The fourth brother was convent educated, suave and most devious. He forged an alliance with the dumb Taras to checkmate the other two. The Ratman offered to join our Mr Cake, who instead preferred to devise what he thought was a cunning strategy to divide and rule. Three of the solicitors had excellent rapport. They often met over lunch at the Ripon Club to narrate their respective client’s insanities and have a hearty laugh.
One evening our client looking terribly distressed, said, "Banoo (wife of Taras) had a hysterectomy performed by Dr Rusi Soonawala.” Our legendary patience was about to desert us, when he said, "Mara bairi boléch ké Banoo cannot get away with this, éné bhi potana hysterectomy karaavach (My wife does not want Banoo to have the upper hand; she too wishes her uterus to be removed).” We took a deep sigh, "What exactly is the relevance to this case?” Mr Cake angrily remarked that just as they were reaching a settlement, Taras had no business to upset the level playing field; and that we must speak to our good friend, Dr Soonawala, to agree to carry out his wife’s surgery.
Settlement continued to look elusive and the solicitors were unanimous that their clients wanted the battle to continue, just for the sake of it, as they were immensely enjoying its cut and thrust. One night, the smart brother’s brand new restaurant had a short circuit and burnt down. The fellow was ruined overnight. The three others rushed to his aid, hugged him, cried and made up. The consent terms were hastily tendered in court. Their wives, however, refused to smoke the peace pipe, which further united their once warring husbands. We readily agreed to waive our fees, to ensure that our fellow would stop bothering us. That did not happen. For years thereafter, cakes continued to come in steady succession. Even our secretaries and peons passed them on.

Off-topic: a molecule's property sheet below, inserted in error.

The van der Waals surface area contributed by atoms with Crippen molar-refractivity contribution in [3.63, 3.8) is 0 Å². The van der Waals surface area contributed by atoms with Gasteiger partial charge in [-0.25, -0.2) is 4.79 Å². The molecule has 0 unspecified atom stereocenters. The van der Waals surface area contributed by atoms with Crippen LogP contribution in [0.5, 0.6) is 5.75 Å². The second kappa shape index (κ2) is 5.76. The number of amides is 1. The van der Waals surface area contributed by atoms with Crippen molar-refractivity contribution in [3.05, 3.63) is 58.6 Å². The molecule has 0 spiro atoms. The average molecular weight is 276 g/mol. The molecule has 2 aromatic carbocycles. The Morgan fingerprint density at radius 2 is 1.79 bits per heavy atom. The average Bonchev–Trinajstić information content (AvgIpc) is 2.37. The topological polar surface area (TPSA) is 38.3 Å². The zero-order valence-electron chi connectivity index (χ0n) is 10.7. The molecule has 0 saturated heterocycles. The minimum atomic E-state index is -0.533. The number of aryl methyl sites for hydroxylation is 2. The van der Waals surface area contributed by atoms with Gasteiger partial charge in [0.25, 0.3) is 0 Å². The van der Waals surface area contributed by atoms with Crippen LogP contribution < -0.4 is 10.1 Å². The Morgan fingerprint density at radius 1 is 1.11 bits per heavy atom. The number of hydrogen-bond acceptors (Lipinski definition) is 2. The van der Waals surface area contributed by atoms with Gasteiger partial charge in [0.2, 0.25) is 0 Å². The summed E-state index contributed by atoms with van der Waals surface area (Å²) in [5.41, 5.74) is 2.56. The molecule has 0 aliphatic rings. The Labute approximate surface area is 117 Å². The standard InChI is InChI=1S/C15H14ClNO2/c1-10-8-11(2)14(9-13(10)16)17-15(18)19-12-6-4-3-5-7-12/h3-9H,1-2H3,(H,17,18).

One Parsi New Year, we received an absolutely divine looking Black Forest cake, an exquisite product. It tasted great too. We were pleased that finally the Irani had managed to do it. We sent a thank you letter to him. His son, a rock musician who had no interest in baking anything, replied that his father had passed away months ago, leaving instructions that we must be sent a cake on every New Year. His father’s bakery had been sold, so he had ordered it from a five star patisserie.
Taras sold his bakery to the Ratman and migrated to Canada. The -30° in Toronto ensured that the ginger paste did not smell so bad. Ever since Taras had liberally infused the Ratman’s dough with his saliva, the latter’s bread sales had soared and every afternoon there was a stampede to grab the loaves. The youngest brother started a raunchy dance bar where stewards in suits shook your hand and served cucumbers and carrots with cheap whiskey, as inebriated customers showered Rs 50 notes on heavily made up dancing girls.

Berjis M. Desai is a lawyer in private practice and a part-time writer. He considers himself an unsuccessful community activist.